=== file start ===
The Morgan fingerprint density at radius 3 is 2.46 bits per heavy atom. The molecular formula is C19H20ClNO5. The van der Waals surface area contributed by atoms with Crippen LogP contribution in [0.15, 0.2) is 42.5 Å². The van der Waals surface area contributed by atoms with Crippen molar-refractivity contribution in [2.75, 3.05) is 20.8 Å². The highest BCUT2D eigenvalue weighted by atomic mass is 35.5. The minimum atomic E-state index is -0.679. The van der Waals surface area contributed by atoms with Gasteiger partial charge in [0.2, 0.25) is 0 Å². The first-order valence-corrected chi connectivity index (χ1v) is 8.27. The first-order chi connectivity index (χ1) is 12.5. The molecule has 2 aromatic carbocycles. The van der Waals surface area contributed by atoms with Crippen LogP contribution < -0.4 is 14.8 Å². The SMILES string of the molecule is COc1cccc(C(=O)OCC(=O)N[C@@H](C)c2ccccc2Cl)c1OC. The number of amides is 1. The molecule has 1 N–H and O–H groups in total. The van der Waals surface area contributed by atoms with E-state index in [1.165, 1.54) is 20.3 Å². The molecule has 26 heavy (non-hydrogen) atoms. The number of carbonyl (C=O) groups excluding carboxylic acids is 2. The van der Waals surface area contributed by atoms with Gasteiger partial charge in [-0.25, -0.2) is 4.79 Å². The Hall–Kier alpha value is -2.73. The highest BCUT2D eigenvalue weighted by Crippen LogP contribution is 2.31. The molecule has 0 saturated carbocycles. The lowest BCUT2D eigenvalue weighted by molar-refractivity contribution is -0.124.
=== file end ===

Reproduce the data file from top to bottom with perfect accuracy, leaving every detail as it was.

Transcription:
The Morgan fingerprint density at radius 3 is 2.46 bits per heavy atom. The molecular formula is C19H20ClNO5. The van der Waals surface area contributed by atoms with Crippen LogP contribution in [0.15, 0.2) is 42.5 Å². The van der Waals surface area contributed by atoms with Crippen molar-refractivity contribution in [2.75, 3.05) is 20.8 Å². The highest BCUT2D eigenvalue weighted by atomic mass is 35.5. The minimum atomic E-state index is -0.679. The van der Waals surface area contributed by atoms with Gasteiger partial charge in [0.2, 0.25) is 0 Å². The first-order valence-corrected chi connectivity index (χ1v) is 8.27. The first-order chi connectivity index (χ1) is 12.5. The molecule has 2 aromatic carbocycles. The van der Waals surface area contributed by atoms with Crippen LogP contribution < -0.4 is 14.8 Å². The SMILES string of the molecule is COc1cccc(C(=O)OCC(=O)N[C@@H](C)c2ccccc2Cl)c1OC. The number of amides is 1. The molecule has 1 N–H and O–H groups in total. The van der Waals surface area contributed by atoms with E-state index in [1.165, 1.54) is 20.3 Å². The molecule has 26 heavy (non-hydrogen) atoms. The number of carbonyl (C=O) groups excluding carboxylic acids is 2. The van der Waals surface area contributed by atoms with Gasteiger partial charge in [-0.25, -0.2) is 4.79 Å². The Hall–Kier alpha value is -2.73. The highest BCUT2D eigenvalue weighted by Crippen LogP contribution is 2.31. The molecule has 0 saturated carbocycles. The lowest BCUT2D eigenvalue weighted by molar-refractivity contribution is -0.124.